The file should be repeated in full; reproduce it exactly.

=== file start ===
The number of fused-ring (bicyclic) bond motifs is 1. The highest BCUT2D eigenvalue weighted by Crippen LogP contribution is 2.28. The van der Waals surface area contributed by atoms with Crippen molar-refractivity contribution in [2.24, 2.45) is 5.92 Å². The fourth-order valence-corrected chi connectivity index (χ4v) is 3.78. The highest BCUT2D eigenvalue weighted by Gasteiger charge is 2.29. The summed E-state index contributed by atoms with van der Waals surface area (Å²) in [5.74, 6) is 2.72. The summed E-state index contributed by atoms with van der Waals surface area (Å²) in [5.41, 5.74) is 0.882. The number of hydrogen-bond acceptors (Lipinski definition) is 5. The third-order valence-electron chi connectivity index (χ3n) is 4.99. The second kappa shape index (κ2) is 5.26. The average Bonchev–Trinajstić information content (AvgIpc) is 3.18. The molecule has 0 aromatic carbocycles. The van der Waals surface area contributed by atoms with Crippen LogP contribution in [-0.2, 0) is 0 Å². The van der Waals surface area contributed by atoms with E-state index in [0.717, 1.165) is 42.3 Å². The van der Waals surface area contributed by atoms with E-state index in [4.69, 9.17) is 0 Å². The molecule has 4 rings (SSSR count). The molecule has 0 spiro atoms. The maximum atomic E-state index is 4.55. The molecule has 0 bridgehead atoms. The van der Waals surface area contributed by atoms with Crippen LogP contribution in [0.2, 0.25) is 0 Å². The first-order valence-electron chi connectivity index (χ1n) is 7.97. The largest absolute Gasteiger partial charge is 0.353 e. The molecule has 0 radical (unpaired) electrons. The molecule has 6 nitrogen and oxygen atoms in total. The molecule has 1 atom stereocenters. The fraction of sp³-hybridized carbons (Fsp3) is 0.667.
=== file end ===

The number of fused-ring (bicyclic) bond motifs is 1. The highest BCUT2D eigenvalue weighted by Crippen LogP contribution is 2.28. The van der Waals surface area contributed by atoms with Crippen molar-refractivity contribution in [2.24, 2.45) is 5.92 Å². The fourth-order valence-corrected chi connectivity index (χ4v) is 3.78. The highest BCUT2D eigenvalue weighted by Gasteiger charge is 2.29. The summed E-state index contributed by atoms with van der Waals surface area (Å²) in [5.74, 6) is 2.72. The summed E-state index contributed by atoms with van der Waals surface area (Å²) in [5.41, 5.74) is 0.882. The number of hydrogen-bond acceptors (Lipinski definition) is 5. The third-order valence-electron chi connectivity index (χ3n) is 4.99. The second kappa shape index (κ2) is 5.26. The average Bonchev–Trinajstić information content (AvgIpc) is 3.18. The molecule has 0 aromatic carbocycles. The van der Waals surface area contributed by atoms with Crippen LogP contribution in [-0.2, 0) is 0 Å². The van der Waals surface area contributed by atoms with E-state index in [0.717, 1.165) is 42.3 Å². The van der Waals surface area contributed by atoms with E-state index in [4.69, 9.17) is 0 Å². The molecule has 4 rings (SSSR count). The molecule has 0 spiro atoms. The maximum atomic E-state index is 4.55. The molecule has 0 bridgehead atoms. The van der Waals surface area contributed by atoms with Crippen LogP contribution in [0.2, 0.25) is 0 Å². The first-order valence-electron chi connectivity index (χ1n) is 7.97. The largest absolute Gasteiger partial charge is 0.353 e. The molecule has 0 radical (unpaired) electrons. The molecule has 6 nitrogen and oxygen atoms in total. The molecule has 1 atom stereocenters. The fraction of sp³-hybridized carbons (Fsp3) is 0.667.